What Are the Differences Between a 401K and an IRA?
When employers want to give employees a way to save for retirement, they may offer participation in a 401(k), a retirement plan outlined in IRS tax code section 401(k). They may also offer employees a SEP IRA or, if the company has fewer than 101 employees, a SIMPLE IRA. Individuals can open a ROTH or Traditional IRA separately from an employer, but a 401(k) can only be obtained when offered by an employer which, for the self-employed, includes an owner/employee.
Assets, Contributions and Taxes
IRA accounts are held by custodians, such as banks or brokerages, that can allow account holders to own many different assets within their IRAs, including stocks, bonds, CDs and even real estate. The IRS has stated that some assets, such as art, are not permitted within an IRA. Contributions for Traditional IRAs are tax deductible. Roth IRA contributions are taxed (although the individual's contribution may still qualify for the Saver's Credit) but the assets in the account grow tax-free and qualified distributions are not taxed.
IRA contribution limits are set by the IRS, whereas 401(k) limits are set by the employer. 401(k) contributions are taken from an employee's paychecks on a pre-tax basis, which means that payroll taxes aren't paid on them. Roth 401(k) contributions are taxable but qualified distributions are not. All contributions are deposited directly into the 401(k) account. Employees will be given a choice of funds that they can allocate their contributions to within the 401(k). The funds are set up like mutual funds, in that their underlying investments are collections of stocks, bonds and other assets. The funds are designed to meet a specific risk tolerance so that the employee may only take on as aggressive a risk as he or she is comfortable with.
An employee may be permitted to take loans or hardship withdrawals from a 401(k). Loan repayments are generally taken from the employee's paycheck.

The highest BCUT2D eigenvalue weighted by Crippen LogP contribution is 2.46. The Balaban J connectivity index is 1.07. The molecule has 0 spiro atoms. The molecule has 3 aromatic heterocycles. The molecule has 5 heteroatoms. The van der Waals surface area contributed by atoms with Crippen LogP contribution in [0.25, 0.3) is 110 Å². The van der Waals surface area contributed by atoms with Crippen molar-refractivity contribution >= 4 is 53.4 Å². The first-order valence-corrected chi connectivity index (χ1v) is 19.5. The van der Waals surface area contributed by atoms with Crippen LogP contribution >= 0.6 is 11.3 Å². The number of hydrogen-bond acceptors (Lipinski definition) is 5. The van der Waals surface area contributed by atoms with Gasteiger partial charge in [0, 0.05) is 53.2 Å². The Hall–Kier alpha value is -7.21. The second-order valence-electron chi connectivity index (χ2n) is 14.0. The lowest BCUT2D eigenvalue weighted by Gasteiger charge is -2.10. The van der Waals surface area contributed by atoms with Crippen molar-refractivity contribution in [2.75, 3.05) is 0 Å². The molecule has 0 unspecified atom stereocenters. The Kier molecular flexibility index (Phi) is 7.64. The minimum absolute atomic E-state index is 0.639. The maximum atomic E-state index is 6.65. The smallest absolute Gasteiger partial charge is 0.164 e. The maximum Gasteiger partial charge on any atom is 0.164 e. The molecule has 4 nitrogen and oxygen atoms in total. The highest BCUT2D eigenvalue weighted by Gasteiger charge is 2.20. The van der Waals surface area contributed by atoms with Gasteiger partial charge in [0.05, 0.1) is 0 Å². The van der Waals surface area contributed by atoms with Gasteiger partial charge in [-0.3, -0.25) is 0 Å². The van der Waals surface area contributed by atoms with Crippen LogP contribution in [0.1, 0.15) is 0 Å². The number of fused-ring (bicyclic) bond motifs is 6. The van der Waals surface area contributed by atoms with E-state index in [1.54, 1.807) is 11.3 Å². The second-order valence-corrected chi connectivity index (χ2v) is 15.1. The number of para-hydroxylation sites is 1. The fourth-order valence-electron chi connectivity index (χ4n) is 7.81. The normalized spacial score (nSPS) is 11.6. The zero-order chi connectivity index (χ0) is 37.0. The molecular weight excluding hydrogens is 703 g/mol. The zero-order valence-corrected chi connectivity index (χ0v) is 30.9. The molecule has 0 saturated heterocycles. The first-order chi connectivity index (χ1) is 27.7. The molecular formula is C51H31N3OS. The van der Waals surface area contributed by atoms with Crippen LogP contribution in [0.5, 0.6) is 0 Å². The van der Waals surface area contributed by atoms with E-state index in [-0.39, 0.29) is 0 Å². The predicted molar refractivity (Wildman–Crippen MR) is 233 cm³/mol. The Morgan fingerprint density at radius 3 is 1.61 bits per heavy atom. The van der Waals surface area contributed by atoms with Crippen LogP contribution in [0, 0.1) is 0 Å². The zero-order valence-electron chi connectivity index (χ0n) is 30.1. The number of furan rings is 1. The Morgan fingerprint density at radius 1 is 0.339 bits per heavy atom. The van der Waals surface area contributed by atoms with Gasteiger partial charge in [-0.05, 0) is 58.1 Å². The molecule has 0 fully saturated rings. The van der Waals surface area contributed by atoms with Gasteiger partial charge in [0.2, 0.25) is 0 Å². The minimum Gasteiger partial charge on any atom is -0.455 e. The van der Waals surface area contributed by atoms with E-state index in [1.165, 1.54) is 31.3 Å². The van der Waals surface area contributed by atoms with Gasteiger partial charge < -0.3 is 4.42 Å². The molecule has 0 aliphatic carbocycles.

IRAs do not generally permit loans or penalty-free distributions before age 59.5, but account holders may be permitted to take up to $10,000 without penalty if they are using it to buy their first home.
SEP, Simple and 401(k)
SEP IRAs are fully employer funded, whereas Simple IRAs may have an employee contribution and an employer match. A 401(k) is similar to a Simple in that both the employer and employee can contribute. Generally, within the plan documents, the employer will outline the parameters for any available contribution matches. For example, for every $1,000 an employee contributes, an employer may contribute a matching 50 percent, up to $1,500. While many employers enjoy offering this incentive, it's not a requirement.
If an employee leaves the company, then he or she may not be entitled to that 401(k) employer match unless he or she has met the employer's vesting requirements. SEPs and Simples are 100 percent vested as soon as a contribution is made.
The Advisor Insight
A 401(k) is an employer-sponsored plan that you can make elective deferrals to up to $19,000 per year and a $6,000 catch-up amount for those over 50 years of age. Employer plans typically provide some amount of matching contribution. You get to select from a menu of mutual funds or ETFs, as outlined by your individual plan. An IRA is not tied to an employer. If your income is below a certain amount and you are not covered by an employer plan, you can contribute up to $6,000 per year, with a $1,000 catch-up for those over age 50. The benefit of an IRA is that your investment choices are much greater and almost unlimited. The costs of each does need to be considered and will vary depending on the investment selection.